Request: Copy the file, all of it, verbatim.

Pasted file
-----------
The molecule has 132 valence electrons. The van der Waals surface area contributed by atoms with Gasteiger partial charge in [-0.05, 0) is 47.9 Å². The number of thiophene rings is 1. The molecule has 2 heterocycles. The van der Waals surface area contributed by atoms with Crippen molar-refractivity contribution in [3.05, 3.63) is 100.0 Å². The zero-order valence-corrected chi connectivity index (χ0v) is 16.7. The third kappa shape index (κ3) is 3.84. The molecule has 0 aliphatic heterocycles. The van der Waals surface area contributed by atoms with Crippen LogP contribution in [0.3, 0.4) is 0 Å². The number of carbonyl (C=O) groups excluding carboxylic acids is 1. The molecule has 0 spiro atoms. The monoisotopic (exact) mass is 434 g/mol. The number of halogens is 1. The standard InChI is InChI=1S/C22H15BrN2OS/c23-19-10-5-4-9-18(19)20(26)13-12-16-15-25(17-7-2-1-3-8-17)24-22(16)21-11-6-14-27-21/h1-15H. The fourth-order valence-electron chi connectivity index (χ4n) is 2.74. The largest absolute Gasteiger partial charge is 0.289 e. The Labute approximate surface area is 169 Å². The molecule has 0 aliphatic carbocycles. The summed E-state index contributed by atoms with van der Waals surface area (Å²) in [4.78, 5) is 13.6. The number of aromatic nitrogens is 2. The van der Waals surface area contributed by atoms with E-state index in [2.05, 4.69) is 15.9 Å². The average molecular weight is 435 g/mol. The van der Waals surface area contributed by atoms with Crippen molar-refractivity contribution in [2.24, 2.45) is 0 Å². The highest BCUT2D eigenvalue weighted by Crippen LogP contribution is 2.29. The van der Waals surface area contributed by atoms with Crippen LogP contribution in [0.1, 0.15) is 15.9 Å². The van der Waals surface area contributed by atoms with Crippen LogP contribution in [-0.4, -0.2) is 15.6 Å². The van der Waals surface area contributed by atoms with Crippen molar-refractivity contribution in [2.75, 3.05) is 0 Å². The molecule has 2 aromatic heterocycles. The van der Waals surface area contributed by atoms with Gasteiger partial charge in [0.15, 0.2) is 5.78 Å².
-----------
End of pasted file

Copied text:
The molecule has 132 valence electrons. The van der Waals surface area contributed by atoms with Gasteiger partial charge in [-0.05, 0) is 47.9 Å². The number of thiophene rings is 1. The molecule has 2 heterocycles. The van der Waals surface area contributed by atoms with Crippen molar-refractivity contribution in [3.05, 3.63) is 100.0 Å². The zero-order valence-corrected chi connectivity index (χ0v) is 16.7. The third kappa shape index (κ3) is 3.84. The molecule has 0 aliphatic heterocycles. The van der Waals surface area contributed by atoms with Crippen LogP contribution in [0.3, 0.4) is 0 Å². The number of carbonyl (C=O) groups excluding carboxylic acids is 1. The molecule has 0 spiro atoms. The monoisotopic (exact) mass is 434 g/mol. The number of halogens is 1. The standard InChI is InChI=1S/C22H15BrN2OS/c23-19-10-5-4-9-18(19)20(26)13-12-16-15-25(17-7-2-1-3-8-17)24-22(16)21-11-6-14-27-21/h1-15H. The fourth-order valence-electron chi connectivity index (χ4n) is 2.74. The largest absolute Gasteiger partial charge is 0.289 e. The Labute approximate surface area is 169 Å². The molecule has 0 aliphatic carbocycles. The summed E-state index contributed by atoms with van der Waals surface area (Å²) in [4.78, 5) is 13.6. The number of aromatic nitrogens is 2. The van der Waals surface area contributed by atoms with E-state index in [2.05, 4.69) is 15.9 Å². The average molecular weight is 435 g/mol. The van der Waals surface area contributed by atoms with Crippen molar-refractivity contribution in [2.24, 2.45) is 0 Å². The highest BCUT2D eigenvalue weighted by Crippen LogP contribution is 2.29. The van der Waals surface area contributed by atoms with Crippen LogP contribution in [0.1, 0.15) is 15.9 Å². The van der Waals surface area contributed by atoms with Crippen LogP contribution in [-0.4, -0.2) is 15.6 Å². The van der Waals surface area contributed by atoms with Crippen molar-refractivity contribution in [2.75, 3.05) is 0 Å². The molecule has 2 aromatic heterocycles. The van der Waals surface area contributed by atoms with Gasteiger partial charge in [0.15, 0.2) is 5.78 Å².